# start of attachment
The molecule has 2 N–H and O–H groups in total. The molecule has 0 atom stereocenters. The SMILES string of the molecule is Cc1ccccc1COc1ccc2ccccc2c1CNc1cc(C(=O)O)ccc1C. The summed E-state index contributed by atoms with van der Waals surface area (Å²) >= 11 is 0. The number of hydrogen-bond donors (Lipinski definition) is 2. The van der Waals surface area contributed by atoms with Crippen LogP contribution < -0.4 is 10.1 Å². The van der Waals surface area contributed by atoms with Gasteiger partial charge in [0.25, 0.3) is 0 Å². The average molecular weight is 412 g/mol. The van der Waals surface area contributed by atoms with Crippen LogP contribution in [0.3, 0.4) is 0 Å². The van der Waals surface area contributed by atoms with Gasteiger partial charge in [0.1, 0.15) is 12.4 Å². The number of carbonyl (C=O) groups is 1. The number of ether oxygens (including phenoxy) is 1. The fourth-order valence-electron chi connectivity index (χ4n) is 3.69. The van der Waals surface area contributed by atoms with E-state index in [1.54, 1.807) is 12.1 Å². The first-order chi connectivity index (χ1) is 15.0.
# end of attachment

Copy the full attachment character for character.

The molecule has 2 N–H and O–H groups in total. The molecule has 0 atom stereocenters. The SMILES string of the molecule is Cc1ccccc1COc1ccc2ccccc2c1CNc1cc(C(=O)O)ccc1C. The summed E-state index contributed by atoms with van der Waals surface area (Å²) >= 11 is 0. The number of hydrogen-bond donors (Lipinski definition) is 2. The van der Waals surface area contributed by atoms with Crippen LogP contribution < -0.4 is 10.1 Å². The van der Waals surface area contributed by atoms with Gasteiger partial charge in [0.25, 0.3) is 0 Å². The average molecular weight is 412 g/mol. The van der Waals surface area contributed by atoms with Crippen LogP contribution in [0.3, 0.4) is 0 Å². The van der Waals surface area contributed by atoms with Gasteiger partial charge in [0.1, 0.15) is 12.4 Å². The number of carbonyl (C=O) groups is 1. The number of ether oxygens (including phenoxy) is 1. The fourth-order valence-electron chi connectivity index (χ4n) is 3.69. The van der Waals surface area contributed by atoms with E-state index in [1.54, 1.807) is 12.1 Å². The first-order chi connectivity index (χ1) is 15.0.